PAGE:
Federal Rule of Civil Procedure 12(b)(1) provides for dismissal when a federal court lacks jurisdiction over the subject matter of a claim. Fed.R.Civ.P. 12(b)(1). An objection to a plaintiff's standing “is properly made on a Rule 12(b)(1) motion.” Zirogiannis v. Seterus, Inc., 221 F.Supp.3d 292, 297 (E.D.N.Y. 2016) (quoting Tasini v. N.Y. Times Co., Inc., 184 F.Supp.2d 350, 354 (S.D.N.Y. 2002)), aff'd, No. 17-140-CV, 2017 WL 4005008 (2d Cir. Sept. 12, 2017); see also City of New York v. Milhelm Attea & Bros., Inc., 550 F.Supp.2d 332, 340 (E.D.N.Y. 2008) (“As standing is ‘a limitation on the authority of a federal court to exercise jurisdiction, ' it is properly addressed within the context of a Rule 12(b)(1) motion.” (quoting All. for Envtl. Renewal, Inc. v. Pyramid Crossgates Co., 436 F.3d 82, 89 n.6 (2d Cir. 2006))). To survive a motion to dismiss under 12(b)(1), a plaintiff “must allege facts that affirmatively and plausibly suggest that it has standing to sue.” Amidax Trading Grp. v. S.W.I.F.T. SCRL, 671 F.3d 140, 145 (2d Cir. 2011). The plaintiff bears the burden of doing so by a preponderance of the evidence. See Zirogiannis, 221 F.Supp.3d at 298. In deciding a Rule 12(b)(1) motion, the court “must take all facts alleged in the complaint as true and draw all reasonable inferences in favor of plaintiff.” Raila v. United States, 355 F.3d 118, 119 (2d Cir. 2004).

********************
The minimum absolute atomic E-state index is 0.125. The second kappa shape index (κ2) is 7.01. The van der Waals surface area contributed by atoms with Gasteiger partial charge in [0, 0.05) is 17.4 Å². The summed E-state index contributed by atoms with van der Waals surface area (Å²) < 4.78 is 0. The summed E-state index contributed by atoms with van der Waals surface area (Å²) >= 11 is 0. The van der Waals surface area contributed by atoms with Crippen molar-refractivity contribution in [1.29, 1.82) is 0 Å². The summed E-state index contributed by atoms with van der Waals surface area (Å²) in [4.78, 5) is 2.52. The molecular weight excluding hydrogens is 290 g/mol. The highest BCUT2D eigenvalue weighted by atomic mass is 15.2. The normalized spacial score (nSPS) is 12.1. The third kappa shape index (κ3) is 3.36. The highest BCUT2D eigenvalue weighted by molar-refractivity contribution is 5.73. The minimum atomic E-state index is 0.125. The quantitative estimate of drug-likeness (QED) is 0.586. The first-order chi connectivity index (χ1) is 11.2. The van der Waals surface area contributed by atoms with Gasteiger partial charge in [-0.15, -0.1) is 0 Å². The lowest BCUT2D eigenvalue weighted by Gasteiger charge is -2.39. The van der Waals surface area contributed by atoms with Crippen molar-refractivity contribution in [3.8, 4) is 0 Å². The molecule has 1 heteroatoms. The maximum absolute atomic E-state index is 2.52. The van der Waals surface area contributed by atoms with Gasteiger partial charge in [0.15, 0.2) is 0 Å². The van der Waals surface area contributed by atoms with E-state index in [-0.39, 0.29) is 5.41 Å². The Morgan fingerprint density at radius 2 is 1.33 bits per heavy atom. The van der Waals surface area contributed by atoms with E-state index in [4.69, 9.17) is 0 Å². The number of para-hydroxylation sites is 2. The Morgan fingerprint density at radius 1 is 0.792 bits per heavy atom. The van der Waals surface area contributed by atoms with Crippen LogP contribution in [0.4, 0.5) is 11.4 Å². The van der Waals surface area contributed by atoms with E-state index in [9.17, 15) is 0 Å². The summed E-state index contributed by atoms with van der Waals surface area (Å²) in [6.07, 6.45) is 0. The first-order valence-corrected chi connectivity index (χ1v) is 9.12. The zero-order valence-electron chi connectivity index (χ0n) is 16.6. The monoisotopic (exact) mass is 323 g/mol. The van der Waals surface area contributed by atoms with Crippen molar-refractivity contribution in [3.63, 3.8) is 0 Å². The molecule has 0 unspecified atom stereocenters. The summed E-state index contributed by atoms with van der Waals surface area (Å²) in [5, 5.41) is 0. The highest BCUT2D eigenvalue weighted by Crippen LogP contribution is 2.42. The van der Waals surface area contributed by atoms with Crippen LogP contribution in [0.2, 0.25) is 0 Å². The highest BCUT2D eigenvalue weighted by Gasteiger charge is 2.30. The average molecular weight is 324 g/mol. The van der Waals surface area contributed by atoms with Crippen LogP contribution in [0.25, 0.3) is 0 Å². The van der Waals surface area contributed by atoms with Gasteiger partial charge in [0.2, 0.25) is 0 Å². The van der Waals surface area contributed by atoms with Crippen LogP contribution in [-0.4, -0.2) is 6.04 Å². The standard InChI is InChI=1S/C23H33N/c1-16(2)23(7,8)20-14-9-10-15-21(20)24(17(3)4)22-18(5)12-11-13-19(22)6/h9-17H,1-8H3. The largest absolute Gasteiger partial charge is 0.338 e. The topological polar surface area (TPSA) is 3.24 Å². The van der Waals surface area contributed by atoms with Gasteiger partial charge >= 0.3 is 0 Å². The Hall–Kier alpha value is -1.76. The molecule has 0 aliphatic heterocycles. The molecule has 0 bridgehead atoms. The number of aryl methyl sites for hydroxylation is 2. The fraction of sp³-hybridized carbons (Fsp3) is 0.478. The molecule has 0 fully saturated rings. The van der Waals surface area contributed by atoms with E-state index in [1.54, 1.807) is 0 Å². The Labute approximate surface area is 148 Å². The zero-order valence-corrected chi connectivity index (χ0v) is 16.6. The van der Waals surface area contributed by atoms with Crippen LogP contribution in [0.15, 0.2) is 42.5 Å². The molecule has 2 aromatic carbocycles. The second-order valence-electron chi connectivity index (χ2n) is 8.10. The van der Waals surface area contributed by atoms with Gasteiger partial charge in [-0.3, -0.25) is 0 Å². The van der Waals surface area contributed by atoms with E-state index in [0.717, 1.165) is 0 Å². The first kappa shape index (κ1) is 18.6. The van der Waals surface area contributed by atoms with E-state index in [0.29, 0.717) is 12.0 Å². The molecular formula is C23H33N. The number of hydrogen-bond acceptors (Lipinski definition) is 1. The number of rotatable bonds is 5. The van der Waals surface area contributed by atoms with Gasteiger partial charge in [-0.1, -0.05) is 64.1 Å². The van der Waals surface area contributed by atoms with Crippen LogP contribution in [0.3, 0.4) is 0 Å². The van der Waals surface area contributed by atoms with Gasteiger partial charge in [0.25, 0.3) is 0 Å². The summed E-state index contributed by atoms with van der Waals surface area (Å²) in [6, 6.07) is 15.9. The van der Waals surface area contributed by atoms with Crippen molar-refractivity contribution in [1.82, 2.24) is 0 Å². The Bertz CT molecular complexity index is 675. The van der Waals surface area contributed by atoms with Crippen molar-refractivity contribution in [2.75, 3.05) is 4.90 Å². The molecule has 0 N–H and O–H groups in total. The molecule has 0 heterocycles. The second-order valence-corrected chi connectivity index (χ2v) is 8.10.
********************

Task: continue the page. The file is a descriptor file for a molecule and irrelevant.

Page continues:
II. Federal Rule of Civil Procedure 12(b)(6) Standard

         Under Rule 12(b)(6), a party may move to dismiss a claim that does not state a claim to relief. Fed.R.Civ.P. 12(b)(6). To survive a motion to dismiss under 12(b)(6), a complaint “must contain sufficient factual matter . . . to state a claim to relief that is plausible on its face.” Cty. of Erie v. Colgan Air, Inc., 711 F.3d 147, 149 (2d Cir. 2013) (quoting Ashcroft v. Iqbal, 556 U.S. 662, 678 (2009)). The complaint's allegations “must be enough to raise a right to relief above the speculative level.” Bell Atlantic Corp. v. Twombly, 550 U.S. 544, 555 (2007). In considering a motion to dismiss made pursuant to Rule 12(b)(6), the court must construe a complaint liberally, “accepting all factual allegations . . . as true, and drawing all reasonable inferences in the plaintiff's favor.” Lundy v. Catholic Health Sys. of Long Island Inc., 711 F.3d 106, 113 (2d Cir. 2013) (quoting Holmes v. Grubman, 568 F.3d 329, 335 (2d Cir. 2009)). However, the court is “not bound to accept as true a legal conclusion couched as a factual allegation, ” Iqbal, 556 U.S. at 678 (quoting Twombly, 550 U.S. at 555), and “[t]hreadbare recitals of the elements of a cause of action, supported by mere conclusory statements, do not suffice, ” id.